I have not reached that point yet with a W140...I doubt anyone has or will 100%, not even the engineers who designed it....it's so damned complex !
 

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Discussion Starter #18
I do not follow. The breather pipe runs between the two banks. The round canister appears to be in roughly in the middle according to this picture, which also shows #s 8, 9, and 10:

do you see the labels stating EGR tubes on either side ?
you can take thin stainless sheetmetal, cut it with scissors, double it up if need be,
and make small square blocking plates, sandwich them between the EGR pipes and manifold, use some high temp permatex as a sealer between the surfaces there,
bolt the pipes back to the manifold,
and permanently block the EGR tubes that way. that's what I'm going to do eventually.
 

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Discussion Starter #19
I do not follow. The breather pipe runs between the two banks. The round canister appears to be in roughly in the middle according to this picture, which also shows #s 8, 9, and 10:


if the front 2 small vacuum tubes are blocked, front of right side valve cover, it cuts off vacuum to that draft tube.
the draft tube is actually feeding INTO the center of block at idle, pulling fresh metered air from each throttle body.
without vacuum assist, that tube under intake, would become a plain old road draft tube c. 1962 or before.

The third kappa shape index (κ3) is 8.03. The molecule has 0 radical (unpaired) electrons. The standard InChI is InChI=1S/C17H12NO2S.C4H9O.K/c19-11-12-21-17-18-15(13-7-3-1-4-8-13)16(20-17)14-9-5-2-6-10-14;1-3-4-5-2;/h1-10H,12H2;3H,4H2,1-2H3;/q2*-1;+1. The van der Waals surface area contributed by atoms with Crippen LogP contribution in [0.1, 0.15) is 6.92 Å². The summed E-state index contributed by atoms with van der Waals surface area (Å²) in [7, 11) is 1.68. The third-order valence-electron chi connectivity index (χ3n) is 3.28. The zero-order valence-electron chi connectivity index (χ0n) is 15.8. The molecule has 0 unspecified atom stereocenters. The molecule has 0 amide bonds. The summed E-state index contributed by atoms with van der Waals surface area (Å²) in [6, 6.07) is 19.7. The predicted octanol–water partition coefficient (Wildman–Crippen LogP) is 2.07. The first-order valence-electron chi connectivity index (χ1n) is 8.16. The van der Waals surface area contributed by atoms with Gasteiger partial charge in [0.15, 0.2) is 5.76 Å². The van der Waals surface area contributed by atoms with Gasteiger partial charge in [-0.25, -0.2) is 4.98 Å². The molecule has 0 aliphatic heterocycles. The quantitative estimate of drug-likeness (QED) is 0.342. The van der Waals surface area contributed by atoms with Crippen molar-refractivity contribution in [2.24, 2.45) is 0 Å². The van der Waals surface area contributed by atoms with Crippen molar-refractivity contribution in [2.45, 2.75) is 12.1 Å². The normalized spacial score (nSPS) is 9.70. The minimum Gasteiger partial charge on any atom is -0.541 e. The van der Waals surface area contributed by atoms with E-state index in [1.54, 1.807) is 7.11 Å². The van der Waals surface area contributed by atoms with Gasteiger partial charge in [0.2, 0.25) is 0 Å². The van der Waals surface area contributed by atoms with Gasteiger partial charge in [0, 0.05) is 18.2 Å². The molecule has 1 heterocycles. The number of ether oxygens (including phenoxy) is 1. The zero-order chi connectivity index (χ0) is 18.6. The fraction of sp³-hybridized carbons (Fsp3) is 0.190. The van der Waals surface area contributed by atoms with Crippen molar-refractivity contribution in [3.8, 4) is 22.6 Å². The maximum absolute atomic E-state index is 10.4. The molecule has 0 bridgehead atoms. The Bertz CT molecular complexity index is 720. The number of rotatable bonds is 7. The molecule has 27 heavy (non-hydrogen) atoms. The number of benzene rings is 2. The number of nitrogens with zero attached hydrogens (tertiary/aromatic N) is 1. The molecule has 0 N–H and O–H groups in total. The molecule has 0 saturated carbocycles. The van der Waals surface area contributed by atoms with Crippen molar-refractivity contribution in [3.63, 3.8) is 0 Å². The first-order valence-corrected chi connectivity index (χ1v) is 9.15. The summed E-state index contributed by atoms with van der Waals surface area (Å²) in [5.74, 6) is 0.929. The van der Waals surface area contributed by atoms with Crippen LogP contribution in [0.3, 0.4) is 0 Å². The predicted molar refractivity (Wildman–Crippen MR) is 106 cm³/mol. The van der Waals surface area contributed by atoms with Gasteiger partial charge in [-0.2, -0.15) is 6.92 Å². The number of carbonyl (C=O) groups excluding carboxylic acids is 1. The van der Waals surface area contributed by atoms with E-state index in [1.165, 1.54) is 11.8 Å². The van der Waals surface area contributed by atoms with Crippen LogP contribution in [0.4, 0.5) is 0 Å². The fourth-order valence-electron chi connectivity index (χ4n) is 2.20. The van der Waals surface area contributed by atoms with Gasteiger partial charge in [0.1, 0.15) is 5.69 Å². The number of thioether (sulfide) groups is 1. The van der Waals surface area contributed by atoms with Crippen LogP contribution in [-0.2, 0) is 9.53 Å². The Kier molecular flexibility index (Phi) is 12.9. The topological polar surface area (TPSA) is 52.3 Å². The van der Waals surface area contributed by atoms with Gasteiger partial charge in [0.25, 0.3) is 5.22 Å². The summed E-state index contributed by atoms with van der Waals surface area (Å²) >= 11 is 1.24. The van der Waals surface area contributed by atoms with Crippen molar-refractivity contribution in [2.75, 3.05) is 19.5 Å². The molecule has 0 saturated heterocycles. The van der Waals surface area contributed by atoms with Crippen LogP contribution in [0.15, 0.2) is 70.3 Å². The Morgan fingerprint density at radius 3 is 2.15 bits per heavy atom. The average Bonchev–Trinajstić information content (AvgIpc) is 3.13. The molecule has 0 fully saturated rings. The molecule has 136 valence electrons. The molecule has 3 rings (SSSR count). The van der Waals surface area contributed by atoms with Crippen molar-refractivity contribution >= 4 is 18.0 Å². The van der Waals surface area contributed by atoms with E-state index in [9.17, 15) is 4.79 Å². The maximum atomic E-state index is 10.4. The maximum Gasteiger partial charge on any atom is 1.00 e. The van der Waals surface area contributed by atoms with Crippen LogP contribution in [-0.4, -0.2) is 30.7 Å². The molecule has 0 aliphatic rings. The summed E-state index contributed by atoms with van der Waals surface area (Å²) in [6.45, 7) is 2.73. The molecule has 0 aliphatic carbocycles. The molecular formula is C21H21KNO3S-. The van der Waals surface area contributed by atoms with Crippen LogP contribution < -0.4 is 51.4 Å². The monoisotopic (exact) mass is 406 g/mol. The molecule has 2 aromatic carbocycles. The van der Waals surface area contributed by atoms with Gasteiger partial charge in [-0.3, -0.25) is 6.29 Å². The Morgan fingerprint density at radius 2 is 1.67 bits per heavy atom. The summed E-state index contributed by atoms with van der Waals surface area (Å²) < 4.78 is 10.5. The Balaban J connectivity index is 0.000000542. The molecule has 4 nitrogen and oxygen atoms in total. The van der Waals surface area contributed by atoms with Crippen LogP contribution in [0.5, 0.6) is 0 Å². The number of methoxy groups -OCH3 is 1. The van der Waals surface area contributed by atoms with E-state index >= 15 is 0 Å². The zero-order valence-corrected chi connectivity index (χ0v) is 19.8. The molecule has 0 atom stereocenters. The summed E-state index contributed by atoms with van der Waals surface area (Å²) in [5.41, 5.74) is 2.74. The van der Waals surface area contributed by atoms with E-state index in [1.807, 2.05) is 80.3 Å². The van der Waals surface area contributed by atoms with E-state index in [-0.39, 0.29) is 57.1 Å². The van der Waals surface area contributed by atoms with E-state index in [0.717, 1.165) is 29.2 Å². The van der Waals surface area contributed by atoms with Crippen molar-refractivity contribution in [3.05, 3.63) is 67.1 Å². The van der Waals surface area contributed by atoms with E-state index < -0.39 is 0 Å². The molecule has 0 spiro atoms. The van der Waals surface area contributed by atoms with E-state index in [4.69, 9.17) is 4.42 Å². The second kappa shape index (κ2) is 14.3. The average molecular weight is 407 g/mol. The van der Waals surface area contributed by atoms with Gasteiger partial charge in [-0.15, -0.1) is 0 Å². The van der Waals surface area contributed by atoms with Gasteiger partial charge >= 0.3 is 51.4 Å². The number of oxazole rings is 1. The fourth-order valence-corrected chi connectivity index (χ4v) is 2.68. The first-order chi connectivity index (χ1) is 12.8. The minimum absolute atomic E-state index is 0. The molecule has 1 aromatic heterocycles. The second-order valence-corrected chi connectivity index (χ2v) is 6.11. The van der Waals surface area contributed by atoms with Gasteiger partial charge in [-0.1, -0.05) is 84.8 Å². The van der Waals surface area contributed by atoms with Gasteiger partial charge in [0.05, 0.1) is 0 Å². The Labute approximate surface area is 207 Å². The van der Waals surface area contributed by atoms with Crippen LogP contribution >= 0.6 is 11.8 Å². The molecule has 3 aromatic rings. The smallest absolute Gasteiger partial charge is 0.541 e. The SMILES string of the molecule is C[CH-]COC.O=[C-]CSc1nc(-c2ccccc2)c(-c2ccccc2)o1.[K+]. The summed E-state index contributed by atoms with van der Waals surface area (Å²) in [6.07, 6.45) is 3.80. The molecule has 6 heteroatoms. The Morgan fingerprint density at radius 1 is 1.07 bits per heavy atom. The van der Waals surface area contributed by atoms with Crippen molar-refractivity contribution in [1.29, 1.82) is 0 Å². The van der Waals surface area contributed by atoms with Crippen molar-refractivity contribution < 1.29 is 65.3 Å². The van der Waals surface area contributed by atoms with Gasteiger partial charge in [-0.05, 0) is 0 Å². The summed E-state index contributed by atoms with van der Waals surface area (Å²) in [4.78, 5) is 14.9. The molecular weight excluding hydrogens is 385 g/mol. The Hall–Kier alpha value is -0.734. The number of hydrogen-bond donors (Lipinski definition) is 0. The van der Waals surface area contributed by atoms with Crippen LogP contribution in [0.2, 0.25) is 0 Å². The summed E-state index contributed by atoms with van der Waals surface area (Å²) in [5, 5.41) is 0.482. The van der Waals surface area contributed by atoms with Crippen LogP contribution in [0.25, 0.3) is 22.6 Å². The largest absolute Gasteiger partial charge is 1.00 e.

now, draft tube pipes were then pulled off the throttle bodies completely,
and the throttle body outlet nipples capped,
and the draft tubes extended downwards to the base of oil pan,
presto, no more oil fumes in the intake manifold tract.
low pressure under the vehicle would pull the crankcase fumes out by itself,
and the mixture in the intake manifold, need not be diluted and contaminated,
with oil blowby mist.
there's good logic in a road draft tube, and no EGR.
oil in the gas causes detonation, in a gasoline engine
especially one with 10:1 and higher compression on pump gas,
like the M120.
the 2 small tiny pipes in the front right valvecover at front,
could be left open, to draw fresh outside air into the crankcase,
the road draft tube(s) pointing down,
would draw it out.
I say tube(s) because you could dispense with "T" fitting and dual tubes,
and just one run big tube straight downward,
like those big old American V8's did.
sure, it pollutes a little more,
but it's not like there's millions of W140's running around w/V12 engines in them today.
let the new cars worry about the emissions,
W140's are now an antique novelty.
tinker around, have some fun...
 

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Yep pipe is a tight offset fit.

No EGR on my old car but i did remove the air injection setup due to a bad bearing, gives the a cleaner looks with less clutter